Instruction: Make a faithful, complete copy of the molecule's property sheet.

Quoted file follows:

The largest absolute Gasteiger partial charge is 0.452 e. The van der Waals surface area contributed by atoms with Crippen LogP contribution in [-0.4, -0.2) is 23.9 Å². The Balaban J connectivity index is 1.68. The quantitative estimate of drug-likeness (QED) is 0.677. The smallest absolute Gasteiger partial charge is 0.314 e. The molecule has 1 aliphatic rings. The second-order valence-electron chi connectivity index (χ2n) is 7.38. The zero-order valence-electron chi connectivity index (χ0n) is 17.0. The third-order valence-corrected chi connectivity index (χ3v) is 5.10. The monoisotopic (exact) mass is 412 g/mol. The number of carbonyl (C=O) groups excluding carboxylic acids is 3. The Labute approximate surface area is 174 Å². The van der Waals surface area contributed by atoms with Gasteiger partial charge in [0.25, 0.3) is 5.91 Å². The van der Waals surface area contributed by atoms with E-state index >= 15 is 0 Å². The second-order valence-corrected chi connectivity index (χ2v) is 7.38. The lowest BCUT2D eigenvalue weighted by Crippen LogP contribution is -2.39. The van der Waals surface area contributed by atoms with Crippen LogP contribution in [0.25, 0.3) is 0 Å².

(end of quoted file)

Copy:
The largest absolute Gasteiger partial charge is 0.452 e. The van der Waals surface area contributed by atoms with Crippen LogP contribution in [-0.4, -0.2) is 23.9 Å². The Balaban J connectivity index is 1.68. The quantitative estimate of drug-likeness (QED) is 0.677. The smallest absolute Gasteiger partial charge is 0.314 e. The molecule has 1 aliphatic rings. The second-order valence-electron chi connectivity index (χ2n) is 7.38. The zero-order valence-electron chi connectivity index (χ0n) is 17.0. The third-order valence-corrected chi connectivity index (χ3v) is 5.10. The monoisotopic (exact) mass is 412 g/mol. The number of carbonyl (C=O) groups excluding carboxylic acids is 3. The Labute approximate surface area is 174 Å². The van der Waals surface area contributed by atoms with Gasteiger partial charge in [0.25, 0.3) is 5.91 Å². The van der Waals surface area contributed by atoms with E-state index >= 15 is 0 Å². The second-order valence-corrected chi connectivity index (χ2v) is 7.38. The lowest BCUT2D eigenvalue weighted by Crippen LogP contribution is -2.39. The van der Waals surface area contributed by atoms with Crippen LogP contribution in [0.25, 0.3) is 0 Å².